Diabetes management in Malaysia follows the National Diabetes Prevention and Control Programme, which consists of three levels of prevention (primary, secondary and tertiary). In general, patients with pre-diabetes symptoms and early stages of type 2 diabetes are managed at a primary-care level, whereas patients with more serious conditions and diabetes complications are managed in a hospital setting. Based on the interviews with the diabetes educators, there were vast differences in the focus and approach of diabetes management between primary- and secondary-care settings. Furthermore, it was noted that the differences in the approach led to a lack of coordination in patients’ management between the primary- and secondary care settings. This situation appeared critical, as it reduced the quality of service delivered. This situation was consistently highlighted by diabetes educators in the secondary care setting.

‘We frequently experienced patients coming back to us with a worsening condition or mismanaged. We need to re-arrange the insulin dosage, get the patient's history and review their activities at home again. A number of patients here are very high, so we need to ask for help from other health clinics to monitor these patients. We don’t have enough manpower, and the number of doctors here is also low.’ (HCP 7)

During the interviews with diabetes educators in the primary-care clinic, several diabetes educators claimed that they were aware of the situation, and also agreed that the patients were often overlooked with respect to certain aspects. However, they perceived that this happened due to a lack of manpower and resources:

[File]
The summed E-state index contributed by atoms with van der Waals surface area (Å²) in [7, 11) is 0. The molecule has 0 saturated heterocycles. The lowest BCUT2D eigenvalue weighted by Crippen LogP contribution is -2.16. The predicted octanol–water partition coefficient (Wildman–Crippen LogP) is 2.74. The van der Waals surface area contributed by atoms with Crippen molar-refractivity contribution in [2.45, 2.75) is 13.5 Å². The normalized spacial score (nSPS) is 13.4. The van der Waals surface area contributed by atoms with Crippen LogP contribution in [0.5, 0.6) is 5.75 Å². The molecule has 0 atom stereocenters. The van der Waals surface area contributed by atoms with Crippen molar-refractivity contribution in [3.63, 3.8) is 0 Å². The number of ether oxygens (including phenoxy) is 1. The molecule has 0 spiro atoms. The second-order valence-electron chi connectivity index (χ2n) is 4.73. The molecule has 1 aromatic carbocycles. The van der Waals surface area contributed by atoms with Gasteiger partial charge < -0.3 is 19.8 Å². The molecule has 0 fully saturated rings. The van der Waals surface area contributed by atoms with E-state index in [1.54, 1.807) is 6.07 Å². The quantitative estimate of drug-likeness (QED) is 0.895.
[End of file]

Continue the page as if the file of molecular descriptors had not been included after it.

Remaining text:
‘The thing is not going parallel. Patients are scattered. We try our best to provide the services as stipulated in the Clinical Practice Guideline (CPG). But sometimes there are certain things that we are not able to catch up on because the doctors and nurses are changing quite rapidly. So maybe they miss diagnoses or miss certain aspects.’ (HCP 16)


This qualitative case study was conducted on the diabetes educators in primary and secondary care clinics in urban areas in Malaysia to share their perspectives and experience in managing patients with type 2 diabetes. Overall, the findings indicate that diabetes educators were aware of the important aspects of supporting patients with type 2 diabetes. However, they commonly encountered a wide range of challenges arising from patients, their situation, work environment and healthcare system which had restricted their opportunity to provide intended care.

It could be argued that self-care support being practiced within the case study sites revolved around the traditional medical model. Although it was mentioned by the diabetes educators that knowledge and education imperative in facilitating patients’ engagement in self-care, the approach that the diabetes educators used to provide support to the patients seemed to be detrimental to the patients’ motivation and enthusiasm to self-manage their diabetes. Furthermore, the traditional medical model, which incorporates patient blaming, has been argued to be unsuitable in supporting patients with a chronic condition such as diabetes, as they face complex life situations that are psychologically demanding.26 Moreover, a review by van Dam et al.27 reported that a positive patients–providers relationship is essential, and has a strong effect on patients’ motivation in behavior modification and health outcomes. Therefore, it seems that despite their awareness of the importance of knowledge and individualized care, the diabetes educators’ approach to providing feedback and support can be argued to be another reason for the poor engagement of patients in self-care in the current study.